SLS Affiliated Faculty Kent Linthicum Wins American Council of Learned Societies Fellowship

June 7, 2021

This spring, SLS affiliated faculty and Brittain Fellow Kent Linthicum was awarded the prestigious American Council of Learned Societies fellowship.  Connecting his award to his work, specifically with SLS, Dr. Linthicum stated, “Serve-Learn-Sustain has been critical to my work. Through SLS I’ve been able to talk with students, faculty, and staff who are working hard thinking about environmental justice, climate change, and the end of fossil fuels. For instance, as a teaching fellow in the Kendeda Building I worked with Jeremy Ackerman, Julie Hugonny and Michael Nitsche, to create a new SLS teaching tool, ‘Storytelling Equity,’ which uses narrative as a tool for different disciplines to help them include equity in the work they do. Overall, I feel very fortunate to be part of SLS and its important work.” 

While on fellowship, Linthicum plans to finish his book, Crowning Coal: Slavery, Fossil Fuels, and Literature 1755–1865. The book connects the energy and environmental humanities with literary studies. Linthicum says the book pushes back against the ‘just-so’ stories of industrialization: “The traditional narrative is that the rise of the steam engine ultimately replaced manual labor and specifically the labor of enslaved peoples. There is evidence though that, in fact, the rise of the steam engine and the industrialization of coal had the opposite effect on enslaved peoples, encouraging countries like the United States to expand slavery pushing out further West and colonizing more space to use for cotton monoculture which would then be sold to mills in Britain. My work seeks to understand how media played a role in the expansion of both coal and slavery. In the nineteenth century people were aware of the violence caused by slavery and by coal use. I want to show how the media of the era helped people ignore this violence as a parallel to the ways we ignore our own fossil-fueled crises and their environmental injustices.”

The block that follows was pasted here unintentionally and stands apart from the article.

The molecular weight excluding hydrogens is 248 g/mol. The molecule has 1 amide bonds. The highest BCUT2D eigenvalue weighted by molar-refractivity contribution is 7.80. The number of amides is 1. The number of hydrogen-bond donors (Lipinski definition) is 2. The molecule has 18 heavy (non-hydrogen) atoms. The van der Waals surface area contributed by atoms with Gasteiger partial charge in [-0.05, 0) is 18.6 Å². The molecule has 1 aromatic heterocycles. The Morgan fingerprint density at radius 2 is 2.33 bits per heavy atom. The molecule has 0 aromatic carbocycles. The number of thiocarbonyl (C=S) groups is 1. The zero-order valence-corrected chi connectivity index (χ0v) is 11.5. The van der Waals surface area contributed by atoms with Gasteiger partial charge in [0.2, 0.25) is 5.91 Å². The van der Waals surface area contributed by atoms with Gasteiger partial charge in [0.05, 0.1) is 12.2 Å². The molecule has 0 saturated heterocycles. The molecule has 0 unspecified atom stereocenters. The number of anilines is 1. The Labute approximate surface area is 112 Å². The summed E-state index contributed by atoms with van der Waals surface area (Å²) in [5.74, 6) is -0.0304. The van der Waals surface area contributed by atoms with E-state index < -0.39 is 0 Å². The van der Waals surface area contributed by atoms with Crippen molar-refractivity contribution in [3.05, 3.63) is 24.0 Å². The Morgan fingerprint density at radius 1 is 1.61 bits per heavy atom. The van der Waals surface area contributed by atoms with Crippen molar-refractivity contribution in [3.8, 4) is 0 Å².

Linthicum added, “I believe my work will support Serve-Learn-Sustain’s mission and all those who study environmental justice and energy. Based on IPCC recommendations, we have a handful of years to reduce net greenhouse gas emissions by half and roughly thirty years to reduce them to zero. That kind of energy transition will be a massive undertaking, one that requires deft policy and new technologies. We cannot look to technology and policy alone though; decarbonization and a just transition will also require understanding media and fostering new cultures. I look to the past to understand those last two points, media and culture. Specifically, I want to know what helped make fossil fuels, particularly coal, appealing. I believe that if we understand the cultures that licensed the transitions to fossil fuels and the expansion of slavery, maybe we can reverse engineer our culture to transition away from fossil fuels and towards a more environmentally just future.” 

Read more about the award HERE and HERE.